Apple announced yesterday that it had pulled hundreds of apps from its App Store because they violated the App Store’s review process by collecting unapproved kinds of data.
A third-party analytics service called SourceDNA discovered that apps using a software developer kit (SDK) from a Chinese advertising platform called Youmi, were collecting personally identifiable data, including email addresses, Apple IDs, device and peripheral serial numbers, and a list of apps installed on the device.
Any app using Youmi’s SDK have been removed from the App Store and future apps built with that SDK will be rejected. But the apps will still be available on users’ devices, although they won’t be updated.
Perhaps more disturbing than the data privacy breach is the fact that Youmi was able to get the data collection past Apple’s notoriously rigorous app review process. According to SourceDNA, Youmi originally tried obfuscating a call to collect the name of the app running on a device at any given time. Once that was successful, apparently Youmi was able to hide other data collection with the same method.
Unfortunately, the evidence suggest that many of the actual app developers may have had no idea that the software was secretly collecting data. Apple has said it will work with app developers to update the apps and ensure they are safe for customers, but until that time, the apps will remain banned.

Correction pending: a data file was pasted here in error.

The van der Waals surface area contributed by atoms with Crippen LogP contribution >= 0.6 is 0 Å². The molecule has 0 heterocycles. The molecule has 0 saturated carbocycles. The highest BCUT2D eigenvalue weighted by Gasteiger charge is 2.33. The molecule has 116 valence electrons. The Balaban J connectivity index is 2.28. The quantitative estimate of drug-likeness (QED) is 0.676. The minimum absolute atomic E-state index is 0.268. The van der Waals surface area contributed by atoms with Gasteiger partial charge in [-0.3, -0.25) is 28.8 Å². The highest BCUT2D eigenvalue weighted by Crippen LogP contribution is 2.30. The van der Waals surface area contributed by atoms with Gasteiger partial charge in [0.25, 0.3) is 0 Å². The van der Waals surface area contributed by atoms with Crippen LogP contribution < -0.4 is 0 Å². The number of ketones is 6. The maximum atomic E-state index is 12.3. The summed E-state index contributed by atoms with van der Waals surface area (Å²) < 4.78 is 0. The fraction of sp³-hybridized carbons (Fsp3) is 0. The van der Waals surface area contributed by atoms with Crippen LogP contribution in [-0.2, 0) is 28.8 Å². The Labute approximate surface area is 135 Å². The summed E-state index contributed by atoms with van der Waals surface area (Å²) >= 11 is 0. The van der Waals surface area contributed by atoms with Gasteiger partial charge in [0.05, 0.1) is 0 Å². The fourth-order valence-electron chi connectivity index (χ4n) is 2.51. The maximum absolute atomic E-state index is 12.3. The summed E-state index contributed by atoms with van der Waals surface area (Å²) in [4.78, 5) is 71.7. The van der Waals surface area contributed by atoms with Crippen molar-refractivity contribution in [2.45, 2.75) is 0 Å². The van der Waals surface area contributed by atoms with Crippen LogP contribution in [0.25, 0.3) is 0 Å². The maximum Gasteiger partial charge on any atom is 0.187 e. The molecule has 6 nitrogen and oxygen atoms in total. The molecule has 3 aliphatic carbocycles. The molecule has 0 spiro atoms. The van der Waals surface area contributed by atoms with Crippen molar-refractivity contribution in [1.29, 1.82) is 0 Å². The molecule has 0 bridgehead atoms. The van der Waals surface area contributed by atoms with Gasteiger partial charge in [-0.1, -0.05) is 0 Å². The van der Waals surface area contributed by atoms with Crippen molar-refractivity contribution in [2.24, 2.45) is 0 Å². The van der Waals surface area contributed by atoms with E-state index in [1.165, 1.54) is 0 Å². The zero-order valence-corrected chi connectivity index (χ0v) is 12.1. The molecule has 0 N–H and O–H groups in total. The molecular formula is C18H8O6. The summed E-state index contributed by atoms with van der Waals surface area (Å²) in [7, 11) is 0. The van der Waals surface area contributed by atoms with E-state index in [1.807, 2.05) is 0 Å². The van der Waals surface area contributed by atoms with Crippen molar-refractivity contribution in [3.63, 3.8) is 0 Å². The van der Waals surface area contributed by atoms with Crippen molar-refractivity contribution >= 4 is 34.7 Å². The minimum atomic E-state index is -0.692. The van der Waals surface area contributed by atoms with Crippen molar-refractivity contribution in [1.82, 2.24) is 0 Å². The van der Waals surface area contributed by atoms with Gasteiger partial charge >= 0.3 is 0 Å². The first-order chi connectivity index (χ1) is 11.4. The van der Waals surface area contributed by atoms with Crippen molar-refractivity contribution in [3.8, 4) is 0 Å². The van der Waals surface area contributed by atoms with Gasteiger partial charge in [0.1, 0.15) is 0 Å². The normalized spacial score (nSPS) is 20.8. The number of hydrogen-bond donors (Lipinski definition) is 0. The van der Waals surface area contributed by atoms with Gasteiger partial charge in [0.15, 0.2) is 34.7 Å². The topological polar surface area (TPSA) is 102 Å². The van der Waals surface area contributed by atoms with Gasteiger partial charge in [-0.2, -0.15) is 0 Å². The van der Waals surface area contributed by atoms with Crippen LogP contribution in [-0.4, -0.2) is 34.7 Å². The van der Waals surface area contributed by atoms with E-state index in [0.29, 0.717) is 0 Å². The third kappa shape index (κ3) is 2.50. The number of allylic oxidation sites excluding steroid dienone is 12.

Most of the apps were based in China, making it a relatively isolated incident. More worrying are the implications that the method used to hide the data collection from Apple was fairly simple, yet went unnoticed for more than two years. SourceDNA points out that there may be other apps using different but related schemes for collecting illicit data.
In late September 2015, the App Store faced an unprecedented attack, when dozens of (mostly) Chinese apps were infected with malware, calling into question Apple’s strict control over the apps allowed in its store and on its devices.
This article was written by Bernard Marr from Forbes and was legally licensed through the NewsCred publisher network.